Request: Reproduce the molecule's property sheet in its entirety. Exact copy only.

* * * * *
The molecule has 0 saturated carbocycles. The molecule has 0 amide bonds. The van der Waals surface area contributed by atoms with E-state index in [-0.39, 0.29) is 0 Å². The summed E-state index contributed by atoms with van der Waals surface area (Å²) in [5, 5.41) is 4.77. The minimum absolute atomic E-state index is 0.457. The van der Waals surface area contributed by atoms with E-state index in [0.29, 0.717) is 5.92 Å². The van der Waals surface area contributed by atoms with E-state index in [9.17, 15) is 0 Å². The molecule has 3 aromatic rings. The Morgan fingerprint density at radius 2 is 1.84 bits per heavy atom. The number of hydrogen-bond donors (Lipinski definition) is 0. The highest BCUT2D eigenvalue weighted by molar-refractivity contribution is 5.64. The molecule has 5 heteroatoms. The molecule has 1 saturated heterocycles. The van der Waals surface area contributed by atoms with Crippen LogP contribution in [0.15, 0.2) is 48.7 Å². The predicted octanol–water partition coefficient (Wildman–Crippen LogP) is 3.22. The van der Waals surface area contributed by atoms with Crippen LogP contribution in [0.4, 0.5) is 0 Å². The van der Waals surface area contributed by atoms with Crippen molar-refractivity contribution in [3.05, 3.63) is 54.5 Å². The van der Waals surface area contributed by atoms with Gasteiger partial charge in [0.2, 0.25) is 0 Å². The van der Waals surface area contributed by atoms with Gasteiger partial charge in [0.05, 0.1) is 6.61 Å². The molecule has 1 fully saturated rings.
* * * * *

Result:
The molecule has 0 saturated carbocycles. The molecule has 0 amide bonds. The van der Waals surface area contributed by atoms with E-state index in [-0.39, 0.29) is 0 Å². The summed E-state index contributed by atoms with van der Waals surface area (Å²) in [5, 5.41) is 4.77. The minimum absolute atomic E-state index is 0.457. The van der Waals surface area contributed by atoms with E-state index in [0.29, 0.717) is 5.92 Å². The van der Waals surface area contributed by atoms with E-state index in [9.17, 15) is 0 Å². The molecule has 3 aromatic rings. The Morgan fingerprint density at radius 2 is 1.84 bits per heavy atom. The number of hydrogen-bond donors (Lipinski definition) is 0. The highest BCUT2D eigenvalue weighted by molar-refractivity contribution is 5.64. The molecule has 5 heteroatoms. The molecule has 1 saturated heterocycles. The van der Waals surface area contributed by atoms with Crippen LogP contribution in [0.15, 0.2) is 48.7 Å². The predicted octanol–water partition coefficient (Wildman–Crippen LogP) is 3.22. The van der Waals surface area contributed by atoms with Crippen LogP contribution in [0.4, 0.5) is 0 Å². The van der Waals surface area contributed by atoms with Crippen molar-refractivity contribution in [3.05, 3.63) is 54.5 Å². The van der Waals surface area contributed by atoms with Gasteiger partial charge in [0.2, 0.25) is 0 Å². The van der Waals surface area contributed by atoms with Gasteiger partial charge in [0.05, 0.1) is 6.61 Å². The molecule has 1 fully saturated rings.